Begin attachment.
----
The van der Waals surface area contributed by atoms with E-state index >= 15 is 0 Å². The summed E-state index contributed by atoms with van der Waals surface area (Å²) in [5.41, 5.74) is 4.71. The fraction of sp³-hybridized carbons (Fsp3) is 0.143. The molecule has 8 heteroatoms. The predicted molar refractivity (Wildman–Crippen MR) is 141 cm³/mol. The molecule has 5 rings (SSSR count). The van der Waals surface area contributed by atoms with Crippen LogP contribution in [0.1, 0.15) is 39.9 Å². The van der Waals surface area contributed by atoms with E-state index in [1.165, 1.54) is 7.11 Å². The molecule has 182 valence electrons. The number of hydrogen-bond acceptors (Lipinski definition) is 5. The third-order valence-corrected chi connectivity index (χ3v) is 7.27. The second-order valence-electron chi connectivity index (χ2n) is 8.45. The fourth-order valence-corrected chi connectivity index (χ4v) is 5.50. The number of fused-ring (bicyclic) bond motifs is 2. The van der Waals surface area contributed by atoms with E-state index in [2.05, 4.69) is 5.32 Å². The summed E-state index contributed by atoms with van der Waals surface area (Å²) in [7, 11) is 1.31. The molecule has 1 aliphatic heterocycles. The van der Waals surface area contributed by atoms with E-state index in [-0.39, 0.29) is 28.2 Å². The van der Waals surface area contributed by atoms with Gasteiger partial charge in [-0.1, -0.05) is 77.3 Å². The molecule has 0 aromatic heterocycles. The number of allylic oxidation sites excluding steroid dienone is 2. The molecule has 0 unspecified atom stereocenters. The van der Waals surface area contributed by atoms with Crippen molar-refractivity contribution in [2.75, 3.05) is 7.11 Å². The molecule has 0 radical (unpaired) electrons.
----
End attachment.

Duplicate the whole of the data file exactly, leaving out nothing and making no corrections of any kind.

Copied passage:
The van der Waals surface area contributed by atoms with E-state index >= 15 is 0 Å². The summed E-state index contributed by atoms with van der Waals surface area (Å²) in [5.41, 5.74) is 4.71. The fraction of sp³-hybridized carbons (Fsp3) is 0.143. The molecule has 8 heteroatoms. The predicted molar refractivity (Wildman–Crippen MR) is 141 cm³/mol. The molecule has 5 rings (SSSR count). The van der Waals surface area contributed by atoms with Crippen LogP contribution in [0.1, 0.15) is 39.9 Å². The van der Waals surface area contributed by atoms with E-state index in [1.165, 1.54) is 7.11 Å². The molecule has 182 valence electrons. The number of hydrogen-bond acceptors (Lipinski definition) is 5. The third-order valence-corrected chi connectivity index (χ3v) is 7.27. The second-order valence-electron chi connectivity index (χ2n) is 8.45. The fourth-order valence-corrected chi connectivity index (χ4v) is 5.50. The number of fused-ring (bicyclic) bond motifs is 2. The van der Waals surface area contributed by atoms with E-state index in [2.05, 4.69) is 5.32 Å². The summed E-state index contributed by atoms with van der Waals surface area (Å²) in [7, 11) is 1.31. The molecule has 1 aliphatic heterocycles. The van der Waals surface area contributed by atoms with E-state index in [-0.39, 0.29) is 28.2 Å². The van der Waals surface area contributed by atoms with Gasteiger partial charge in [-0.1, -0.05) is 77.3 Å². The molecule has 0 aromatic heterocycles. The number of allylic oxidation sites excluding steroid dienone is 2. The molecule has 0 unspecified atom stereocenters. The van der Waals surface area contributed by atoms with Crippen molar-refractivity contribution in [2.75, 3.05) is 7.11 Å². The molecule has 0 radical (unpaired) electrons.